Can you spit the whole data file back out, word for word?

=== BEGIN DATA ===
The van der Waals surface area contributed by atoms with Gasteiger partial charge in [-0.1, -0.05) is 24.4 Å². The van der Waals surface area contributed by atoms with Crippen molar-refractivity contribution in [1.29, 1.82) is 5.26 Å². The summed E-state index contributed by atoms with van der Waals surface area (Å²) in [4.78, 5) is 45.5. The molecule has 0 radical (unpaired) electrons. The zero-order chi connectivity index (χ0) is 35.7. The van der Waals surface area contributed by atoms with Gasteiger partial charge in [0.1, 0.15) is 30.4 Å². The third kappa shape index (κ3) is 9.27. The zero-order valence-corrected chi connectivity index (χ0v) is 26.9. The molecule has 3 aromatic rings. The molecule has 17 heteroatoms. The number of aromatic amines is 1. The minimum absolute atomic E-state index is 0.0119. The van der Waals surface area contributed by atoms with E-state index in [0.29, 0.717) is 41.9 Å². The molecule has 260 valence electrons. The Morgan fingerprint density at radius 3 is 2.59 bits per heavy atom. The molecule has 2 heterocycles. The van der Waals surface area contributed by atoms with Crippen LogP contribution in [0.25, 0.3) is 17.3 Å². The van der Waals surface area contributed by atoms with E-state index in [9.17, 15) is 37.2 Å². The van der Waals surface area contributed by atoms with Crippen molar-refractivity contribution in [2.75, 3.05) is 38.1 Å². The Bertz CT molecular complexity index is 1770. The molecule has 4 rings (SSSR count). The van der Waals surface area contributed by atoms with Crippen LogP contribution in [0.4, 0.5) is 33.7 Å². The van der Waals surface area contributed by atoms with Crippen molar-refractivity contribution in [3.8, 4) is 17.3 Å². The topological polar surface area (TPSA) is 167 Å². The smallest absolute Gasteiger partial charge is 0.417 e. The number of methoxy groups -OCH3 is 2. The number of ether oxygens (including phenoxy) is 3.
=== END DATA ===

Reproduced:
The van der Waals surface area contributed by atoms with Gasteiger partial charge in [-0.1, -0.05) is 24.4 Å². The van der Waals surface area contributed by atoms with Crippen molar-refractivity contribution in [1.29, 1.82) is 5.26 Å². The summed E-state index contributed by atoms with van der Waals surface area (Å²) in [4.78, 5) is 45.5. The molecule has 0 radical (unpaired) electrons. The zero-order chi connectivity index (χ0) is 35.7. The van der Waals surface area contributed by atoms with Gasteiger partial charge in [0.1, 0.15) is 30.4 Å². The third kappa shape index (κ3) is 9.27. The zero-order valence-corrected chi connectivity index (χ0v) is 26.9. The molecule has 3 aromatic rings. The molecule has 17 heteroatoms. The number of aromatic amines is 1. The minimum absolute atomic E-state index is 0.0119. The van der Waals surface area contributed by atoms with E-state index in [0.29, 0.717) is 41.9 Å². The molecule has 260 valence electrons. The Morgan fingerprint density at radius 3 is 2.59 bits per heavy atom. The molecule has 2 heterocycles. The van der Waals surface area contributed by atoms with Crippen LogP contribution in [0.25, 0.3) is 17.3 Å². The van der Waals surface area contributed by atoms with E-state index in [9.17, 15) is 37.2 Å². The van der Waals surface area contributed by atoms with Crippen molar-refractivity contribution in [2.75, 3.05) is 38.1 Å². The Bertz CT molecular complexity index is 1770. The molecule has 4 rings (SSSR count). The van der Waals surface area contributed by atoms with Crippen LogP contribution in [0.4, 0.5) is 33.7 Å². The van der Waals surface area contributed by atoms with Crippen molar-refractivity contribution in [3.8, 4) is 17.3 Å². The topological polar surface area (TPSA) is 167 Å². The smallest absolute Gasteiger partial charge is 0.417 e. The number of methoxy groups -OCH3 is 2. The number of ether oxygens (including phenoxy) is 3.